If paying for copyright music isn't in your video editing budget, take a look at the royalty-free stock music library in Clipchamp.

How to check if a music track is copyrighted

If the music you use doesn’t say it’s copyright-free, assume it is copyrighted. All royalty-free and copyright-free music will be marked as safe to use without copyright infringements. These two ways can help you find out if your music is copyright-free.

  • Check the video description on YouTube: YouTube music downloads usually share the audio and artist’s details, which helps your check if it is free to use or not in the description. 

  • Upload your YouTube video as private or unlisted before sharing publicly: Upload your video as a private or unlisted YouTube video as a test. YouTube’s content ID will let you know if there are copyright and licensing restrictions. If the audio is copyrighted, you’ll receive an on-screen alert.

What happens if you upload copyrighted content on YouTube

Using copyrighted content can result in actions taken against your video or YouTube channel. YouTube uses two systems to detect and manage copyrighted content.

The first system is the Content ID system which is an automated tool designed to scan uploaded videos against a database of files that copyright owners have uploaded. If the system detects a match, it alerts the copyright holder, who can then decide how to proceed. The copyright owner can:

  • Block a video globally or in certain countries

  • Monetize the video by adding ads, with the revenue going to the copyright owner rather than the video uploader

  • Track the video's statistics through YouTube's analytics

  • Request the video's removal, which could lead to a copyright strike against the uploader's account

Content creators can dispute Content ID claims if they believe the content is misidentified or they have the necessary rights to use the copyrighted material. When filing a dispute, creators must have documentation of their rights to the content.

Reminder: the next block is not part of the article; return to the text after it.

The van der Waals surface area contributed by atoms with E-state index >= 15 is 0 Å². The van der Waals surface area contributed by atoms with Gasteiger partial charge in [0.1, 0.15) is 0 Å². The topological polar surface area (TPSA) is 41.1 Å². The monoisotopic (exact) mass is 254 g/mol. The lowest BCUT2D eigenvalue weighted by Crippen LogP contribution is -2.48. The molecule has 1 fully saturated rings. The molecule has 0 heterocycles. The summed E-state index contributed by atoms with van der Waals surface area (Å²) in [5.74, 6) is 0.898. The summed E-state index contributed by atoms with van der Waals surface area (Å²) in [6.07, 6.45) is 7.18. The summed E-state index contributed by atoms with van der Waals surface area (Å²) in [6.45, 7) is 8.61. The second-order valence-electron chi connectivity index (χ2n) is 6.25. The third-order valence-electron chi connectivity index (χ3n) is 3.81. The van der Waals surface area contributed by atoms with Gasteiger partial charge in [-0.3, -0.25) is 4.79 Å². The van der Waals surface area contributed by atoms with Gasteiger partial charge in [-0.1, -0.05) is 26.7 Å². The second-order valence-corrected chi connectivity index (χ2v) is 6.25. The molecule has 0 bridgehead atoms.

In addition to the Content ID system, YouTube employs a manual copyright strike system. Here copyright owners can file claims directly against videos that they believe infringe on their copyrights. If a video is found to infringe copyright laws after a manual review, YouTube can issue a copyright strike against the channel. Channels that accrue multiple strikes can face severe penalties, including:

  • Temporary restrictions on uploading new videos

  • Permanent removal of the channel from YouTube

Content creators can appeal copyright strikes if they believe the decision was made in error or if they have settled the dispute with the copyright owner.

If you've received a copyright claim on YouTube but believe you have the right to use the music, follow these steps to dispute the claim:

  • Review the claim: understand why the claim was made and which rights holder made the claim.

  • Gather your evidence: collect any agreements, licenses, or permissions that prove you have the right to use the music.

  • File a dispute through YouTube: go to the "Copyright Notices" section of your YouTube account, find the claim in question and select “File a dispute". Follow the prompts, providing a clear explanation and any evidence you have.

  • Wait for a response: the rights holder has 30 days to respond to your dispute. They can release the claim, uphold it, or take further action during this time.

Royalty-free music from YouTube's library

YouTube audio library has a wide range of royalty-free music and sound effects options ready for creators to use. You can also search royalty-free music in the YouTube search bar to find free soundtracks other creators have made. Just download the YouTube audio to your computer and add it to your video with an easy video editor like Clipchamp.